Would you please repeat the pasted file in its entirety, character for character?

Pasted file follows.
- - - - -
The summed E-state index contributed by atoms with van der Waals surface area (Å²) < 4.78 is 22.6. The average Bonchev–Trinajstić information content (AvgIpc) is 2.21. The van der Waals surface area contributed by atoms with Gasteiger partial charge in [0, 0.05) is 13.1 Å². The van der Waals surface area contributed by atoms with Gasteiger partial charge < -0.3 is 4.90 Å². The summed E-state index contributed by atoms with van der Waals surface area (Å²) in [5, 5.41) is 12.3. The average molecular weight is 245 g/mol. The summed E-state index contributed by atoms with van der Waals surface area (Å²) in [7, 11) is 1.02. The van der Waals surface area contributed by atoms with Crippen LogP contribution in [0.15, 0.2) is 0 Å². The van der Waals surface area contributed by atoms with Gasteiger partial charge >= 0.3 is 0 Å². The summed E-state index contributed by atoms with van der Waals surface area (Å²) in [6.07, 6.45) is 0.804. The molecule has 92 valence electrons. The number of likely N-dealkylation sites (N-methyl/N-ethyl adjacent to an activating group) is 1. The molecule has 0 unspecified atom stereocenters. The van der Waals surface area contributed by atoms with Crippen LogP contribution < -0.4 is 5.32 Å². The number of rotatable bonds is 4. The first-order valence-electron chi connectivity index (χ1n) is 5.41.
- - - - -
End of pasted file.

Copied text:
The summed E-state index contributed by atoms with van der Waals surface area (Å²) < 4.78 is 22.6. The average Bonchev–Trinajstić information content (AvgIpc) is 2.21. The van der Waals surface area contributed by atoms with Gasteiger partial charge in [0, 0.05) is 13.1 Å². The van der Waals surface area contributed by atoms with Gasteiger partial charge < -0.3 is 4.90 Å². The summed E-state index contributed by atoms with van der Waals surface area (Å²) in [5, 5.41) is 12.3. The average molecular weight is 245 g/mol. The summed E-state index contributed by atoms with van der Waals surface area (Å²) in [7, 11) is 1.02. The van der Waals surface area contributed by atoms with Crippen LogP contribution in [0.15, 0.2) is 0 Å². The van der Waals surface area contributed by atoms with Gasteiger partial charge >= 0.3 is 0 Å². The summed E-state index contributed by atoms with van der Waals surface area (Å²) in [6.07, 6.45) is 0.804. The molecule has 92 valence electrons. The number of likely N-dealkylation sites (N-methyl/N-ethyl adjacent to an activating group) is 1. The molecule has 0 unspecified atom stereocenters. The van der Waals surface area contributed by atoms with Crippen LogP contribution < -0.4 is 5.32 Å². The number of rotatable bonds is 4. The first-order valence-electron chi connectivity index (χ1n) is 5.41.